Yaru is a Japanese name, and it means “to do.” Ubuntu usually uses Japanese words to name its themes. For example,Ubuntu’s previous icon theme’s name “Suru” also has the same meaning “to do,” but in a casual way.
The new default theme comprises of a set of the following themes:
Ubuntu desktop running the theme has a flat design. Flat design elements are trending these days as they have a cleaner look. However, to make it more interesting, the designers have mixed contours and GNOME shell’s existing elements with the theme.
Three months after the release of Ubuntu 18.04 in April, Canonical rolled out the first point release Ubuntu 18.04.1 LTS. According to Will Cook, Canonical’s desktop engineering manager, Canonical uses this three-month interval to find and fix critical bugs before releasing the upgrades.
This point release is convenient for users downloading the Ubuntu ISO for a clean installation. This is because the updates are already rolled into the disc image.
Users running Ubuntu 16.04, will be prompted for an upgrade. Users who are already running Ubuntu 18.04 just need to apply any available updates and jump to 18.04.1. There are no significant changes in this point release, but the updates will make your system more stable.
Linux is generally less preferred, perhaps because people think Linux is complicated. Well, it was. But not anymore, because Ubuntu has made things more comfortable in the recent years.
You don’t have even to touch your terminal to install applications. The applications in the Software Center get easily installed as soon as you click the install button.
Also, installing updates has become a breeze with Ubuntu. It just gives you a notification allowing you to install them whenever you want. This far better than Windows 10 that configures updates for hours and reboots at inconvenient times. Unlike Windows, Ubuntu updates your other software too.
Technology journalist Jason Evangelho said in his recent Forbes article that Ubuntu’s user-friendliness has evolved over the years and has now become the perfect OS not just for techies but for average users too.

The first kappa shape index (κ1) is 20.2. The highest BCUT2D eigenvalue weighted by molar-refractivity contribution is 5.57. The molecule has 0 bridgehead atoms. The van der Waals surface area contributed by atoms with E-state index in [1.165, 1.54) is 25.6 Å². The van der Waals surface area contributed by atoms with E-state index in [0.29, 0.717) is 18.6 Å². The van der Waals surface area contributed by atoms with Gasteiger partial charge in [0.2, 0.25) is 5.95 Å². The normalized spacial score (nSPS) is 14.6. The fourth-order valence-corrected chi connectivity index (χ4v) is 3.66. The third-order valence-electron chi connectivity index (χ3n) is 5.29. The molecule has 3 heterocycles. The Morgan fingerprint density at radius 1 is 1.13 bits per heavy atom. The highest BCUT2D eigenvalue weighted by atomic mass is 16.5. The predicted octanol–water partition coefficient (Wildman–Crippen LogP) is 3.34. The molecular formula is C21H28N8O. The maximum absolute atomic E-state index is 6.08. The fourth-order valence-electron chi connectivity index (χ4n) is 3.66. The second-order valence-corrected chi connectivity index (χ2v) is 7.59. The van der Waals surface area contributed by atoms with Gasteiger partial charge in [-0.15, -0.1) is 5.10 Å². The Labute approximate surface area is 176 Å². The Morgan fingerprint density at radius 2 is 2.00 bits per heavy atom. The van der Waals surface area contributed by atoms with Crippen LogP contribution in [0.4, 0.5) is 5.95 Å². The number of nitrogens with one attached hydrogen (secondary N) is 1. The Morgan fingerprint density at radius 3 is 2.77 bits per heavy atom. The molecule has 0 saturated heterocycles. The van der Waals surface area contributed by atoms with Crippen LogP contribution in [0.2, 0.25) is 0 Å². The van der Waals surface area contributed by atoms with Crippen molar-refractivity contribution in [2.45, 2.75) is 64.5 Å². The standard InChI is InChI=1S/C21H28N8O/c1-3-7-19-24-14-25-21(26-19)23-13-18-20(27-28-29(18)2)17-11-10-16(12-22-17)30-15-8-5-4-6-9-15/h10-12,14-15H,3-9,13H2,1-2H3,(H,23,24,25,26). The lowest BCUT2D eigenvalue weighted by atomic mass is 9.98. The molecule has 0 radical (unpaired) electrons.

But this doesn’t mean that Windows has to be replaced with Ubuntu. In fact, in some cases, Windows and Linux are a power-couple rather than rivals.
Snappy is a software package management system for Ubuntu operating system. The packages are called snaps. Snaps virtualize Windows applications to run on Ubuntu. Shell is a user interface to an operating system’s services. Windows PowerShell is a shell developed by Microsoft for task automation and configuration management. Microsoft PowerShell has been brought to Linux as an Ubuntu snap package.
Besides extending its support for Linux, Microsoft is also trying to make PowerShell ubiquitous by making it available on many operating systems as much as possible.
Microsoft has been trying to embrace Linux in the recent years. In 2016, Microsoft released its SQL Server on Linux. Late in 2017, Microsoft embraced Linux on its Azure cloud, and over 40 percent of all virtual machines on Azure were Linux. Microsoft currently supports more than half-a-dozen Linux distros on Azure.
Also, Microsoft has released its own Linux kernel in its new Linux-based product called Azure Sphere. Azure Sphere is a software and hardware stack built to secure edge devices. It comprises microcontrollers, Azure Sphere Security Service, and a Linux-based OS.
According to Gartner, cloud alone will consume $1 trillion of the total IT spending by 2020. Ubuntu server is the most popular OS for OpenStack, and is equally popular on other cloud platforms as well. This makes it evident that Ubuntu server is integral to managing cloud infrastructure. This being the case, this update of Minimal Ubuntu would hit the sweet spot for many Ubuntu loyalists who are looking to further speed up their operations and get even more out of their favorite Linux distro — now lighter and faster than ever.
Featured image: Shutterstock